Scientists Have Effectively Wiped Out Mosquitoes On Two Islands In Only Two Years

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In the space of only two years, scientists have virtually wiped-out the most invasive mosquito in the world from two islands in the Chinese city of Guangzhou.

Scientists Have Effectively Wiped Out Mosquitoes On Two Islands In Only Two Years

James Gathany/CDC


In the space of only two years, scientists have virtually wiped-out the most invasive mosquito in the world from two islands in the Chinese city of Guangzhou.


The mosquito species, also known as the Asian tiger (Aedes albopictus), is a carrier of dangerous infectious diseases such as Zika, dengue, and chikungunya, which affect millions of people worldwide. Also, the insect is notoriously difficult to control.


Over the past 40 years alone, the wily blood-sucker has spread from its original home in Asia to every other continent on the planet, excluding Antarctica. With limited vaccines and drug treatments for the diseases that it transmits, the mosquito's impact on public health has been disproportionate to its tiny size.


An exciting field test of an innovative mosquito control technique shows we have the potential to change all of that. By combining two existing methods, scientists reduced Asian tiger mosquito populations by up to 94% on two river islands in China. In some cases, not a single viable egg was found for up to 13 weeks.


In a recent review of the work, Peter Armbruster, a mosquito ecologist at Georgetown University, said that the results were "remarkable" and that they show the "potential of a potent new tool in the fight against mosquito-borne infectious disease."


The two-pronged approach includes a dose of radiation that sterilizes the mosquitoes, and a bacterial strain from the Wolbachia genus, that prevents the mosquito eggs from hatching. Together, when those two methods are applied to lab-grown mosquitoes, they seem to work much more effectively than on their own.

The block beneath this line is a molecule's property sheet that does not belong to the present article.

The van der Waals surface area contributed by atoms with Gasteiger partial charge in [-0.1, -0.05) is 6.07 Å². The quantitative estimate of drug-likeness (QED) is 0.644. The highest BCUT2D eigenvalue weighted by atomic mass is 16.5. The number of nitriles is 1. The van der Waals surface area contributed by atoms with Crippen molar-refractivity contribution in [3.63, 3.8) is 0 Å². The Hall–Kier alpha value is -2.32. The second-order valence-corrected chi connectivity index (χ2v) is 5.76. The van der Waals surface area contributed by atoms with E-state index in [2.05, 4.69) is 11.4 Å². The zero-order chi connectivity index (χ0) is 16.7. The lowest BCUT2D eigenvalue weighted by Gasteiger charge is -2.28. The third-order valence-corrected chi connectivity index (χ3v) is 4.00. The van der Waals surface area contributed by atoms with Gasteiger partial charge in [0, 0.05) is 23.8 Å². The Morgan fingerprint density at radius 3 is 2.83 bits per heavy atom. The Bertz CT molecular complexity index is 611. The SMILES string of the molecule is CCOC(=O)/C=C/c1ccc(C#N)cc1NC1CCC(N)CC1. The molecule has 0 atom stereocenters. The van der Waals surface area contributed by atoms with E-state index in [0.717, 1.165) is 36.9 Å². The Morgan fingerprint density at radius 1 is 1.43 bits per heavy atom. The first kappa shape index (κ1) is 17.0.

According to Science Alert, current radiation-based techniques work by releasing sterile male insects into the environment, so they breed with females (that only mate once), decreasing the overall size of their population. The issue is, irradiation tends to make these males less competitive sexually and also more likely to die.


Other methods which use bacteria to reduce offspring are less harmful to the individual mosquito, but they only work if the lab-grown male is infected and not the wild female. If both the male and female have the bacterial infection, they will have no issue producing healthy offspring, making it a delicate balancing act.


As you can imagine, sifting through male and female insects in the lab is painstaking business, and even when scientists go to all this effort, the accidental release of Wolbachia-infected females happens approximately 0.3% of the time, undermining the entire mission.


Therefore, the new solution rears Wolbachia-infected mosquitoes in the lab and then subjects them to low levels of radiation, effectively sterilizing any included females while leaving the males still able to reproduce.


Not only does that sound great in theory, it also seems to work in practice. By getting rid of the need for sex testing, the group could produce and release large numbers of those lab-grown mosquitoes - around two hundred million in total - in a city with the highest dengue transmission rate in China.


After two years, their findings demonstrate an approximately 97% decline in mosquito bites suffered by locals on the two islands. Plus, every year, the average number of wild-type adult females caught per trap dropped by 83% to 94%, with none detected for up to six weeks.


The few mosquitoes which remain on the island probably migrated from outside the study area, according to the authors. And while this suggests that the region will not be mosquito-free for long, if the technique can be implemented on a larger scale, it could create a place free from Asian tiger mosquitoes and the deadly diseases they carry.


The study has been published in Nature.

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Thinking Humanity: Scientists Have Effectively Wiped Out Mosquitoes On Two Islands In Only Two Years
Scientists Have Effectively Wiped Out Mosquitoes On Two Islands In Only Two Years
In the space of only two years, scientists have virtually wiped-out the most invasive mosquito in the world from two islands in the Chinese city of Guangzhou.
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